Remembering Stan Clarke
When Stan Clarke died November 27, the Washington wine industry lost a pioneer and a friend. We also lost a great teacher. Starting in 2002, Clarke taught at Walla Walla Community College, where he helped build the college’s program in viticulture and enology and served as the program’s coordinator.
Clarke was a graduate of the Air Force Academy, held a B.S. in viticulture from U.S. Davis, and a Master’s in teaching from WSU. He worked in the Washington wine industry for many years, as grower relations manager for Chateau Ste. Michelle, general manager of Covey Run Vintners, and as a winemaker and general manager for Hyatt Vineyards.
Clarke also taught at Grandview High School, where our Marketing and News Services colleague, Samantha Graf, knew him.
“I’ve knew Stan since I was about 5 years old,” Graf said. “His youngest son Brian was in my grade and we were friends while he was in the Grandview School District. Stan wrote a wonderful wine section for the Yakima Herald and pretty much got the WWCC viticulture and enology program up and running. Wine was such a passion for Stan and it was nice to see that feed into his passion for teaching. He truly was an amazing person.”
Kathleen Williams, associate professor of horticulture and extension viticulturist, was also a long-time friend of Clarke’s.
“Working with Stan over the years, I grew to deeply appreciate and respect his passion for teaching, making wine, working with the industry and living by the ‘Golden Rule,’” Williams said. “Stan was also a little ‘rebellious;’ one wouldn’t count him as a dapper dresser or a strict conformist. Often he was in his favorite khaki shorts and a Hawaiian print shirt at an industry meeting. But get Stan on the podium and all doubts about his knowledge quickly evaporated. He was a man of well-chosen words which could both teach and inspire. I could always count on Stan for his support of the WSU Viticulture and Enology program. He always was happy to work with WSU students to train them in practical viticultural techniques, such as auguring post holes, planting nursery stock or pruning vines. One of the projects that Stan and I enjoyed working on together was the ‘Research Roundtable’ which brought in WSU research personnel to the Walla Walla industry to a day-long session. Stan was a friend and colleague; his passing will leave a void for many of us in the industry.”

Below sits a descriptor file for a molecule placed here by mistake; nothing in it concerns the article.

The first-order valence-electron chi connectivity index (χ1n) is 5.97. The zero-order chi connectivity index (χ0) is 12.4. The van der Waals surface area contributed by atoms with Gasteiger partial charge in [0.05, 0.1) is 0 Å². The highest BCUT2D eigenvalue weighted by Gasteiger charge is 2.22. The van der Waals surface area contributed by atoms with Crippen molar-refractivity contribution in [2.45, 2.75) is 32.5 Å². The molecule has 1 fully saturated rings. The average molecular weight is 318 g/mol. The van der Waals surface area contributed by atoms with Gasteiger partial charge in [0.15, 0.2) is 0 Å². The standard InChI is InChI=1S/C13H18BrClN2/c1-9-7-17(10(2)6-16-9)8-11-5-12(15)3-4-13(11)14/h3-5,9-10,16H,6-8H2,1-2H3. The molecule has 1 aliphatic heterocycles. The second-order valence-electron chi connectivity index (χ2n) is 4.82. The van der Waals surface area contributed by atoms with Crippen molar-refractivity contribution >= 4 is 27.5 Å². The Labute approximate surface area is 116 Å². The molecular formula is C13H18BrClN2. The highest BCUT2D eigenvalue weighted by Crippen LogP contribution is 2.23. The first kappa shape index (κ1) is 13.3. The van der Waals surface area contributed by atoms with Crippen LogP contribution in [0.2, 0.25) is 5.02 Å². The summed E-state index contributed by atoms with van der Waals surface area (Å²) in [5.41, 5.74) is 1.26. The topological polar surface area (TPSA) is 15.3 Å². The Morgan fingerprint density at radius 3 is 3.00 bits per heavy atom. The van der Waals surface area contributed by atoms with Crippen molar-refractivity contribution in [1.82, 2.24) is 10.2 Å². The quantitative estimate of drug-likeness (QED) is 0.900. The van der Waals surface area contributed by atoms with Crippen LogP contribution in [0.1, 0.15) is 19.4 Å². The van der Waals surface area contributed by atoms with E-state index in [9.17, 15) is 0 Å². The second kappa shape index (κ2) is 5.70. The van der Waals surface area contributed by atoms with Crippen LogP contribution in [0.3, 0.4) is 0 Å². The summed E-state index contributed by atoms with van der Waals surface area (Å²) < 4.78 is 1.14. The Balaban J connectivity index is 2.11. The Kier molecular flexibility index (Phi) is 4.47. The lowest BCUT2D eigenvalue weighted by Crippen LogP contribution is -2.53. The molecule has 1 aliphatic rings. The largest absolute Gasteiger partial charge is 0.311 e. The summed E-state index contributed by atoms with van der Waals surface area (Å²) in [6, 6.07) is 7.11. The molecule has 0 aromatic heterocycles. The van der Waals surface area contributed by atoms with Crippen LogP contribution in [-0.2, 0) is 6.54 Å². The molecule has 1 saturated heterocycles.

Science and the Art of the Nose
What do we mean when we describe a wine as “citrusy” or “berrylike”? These terms, wine lovers know, refer to the aroma, nose or bouquet of the wine, and using them accurately is an art attempted by many but mastered by few.
For assistant professor of food science Kerry Ringer, there’s more to know than the vocabulary of the bouquet. She’s after the chemical components of aroma, and wants to expose the terpenes lurking behind the nose.
It’s not just a matter of being able to identify the terpene limonene as the source of that citrus note you detect. Ringer is after the genes that regulate and express terpenes in grapes.
“Understanding the genetics of terpenes might allow growers to fine tune their viticultural techniques in order get particularly desired combinations of terpenes to express in the grapes,” Ringer explained.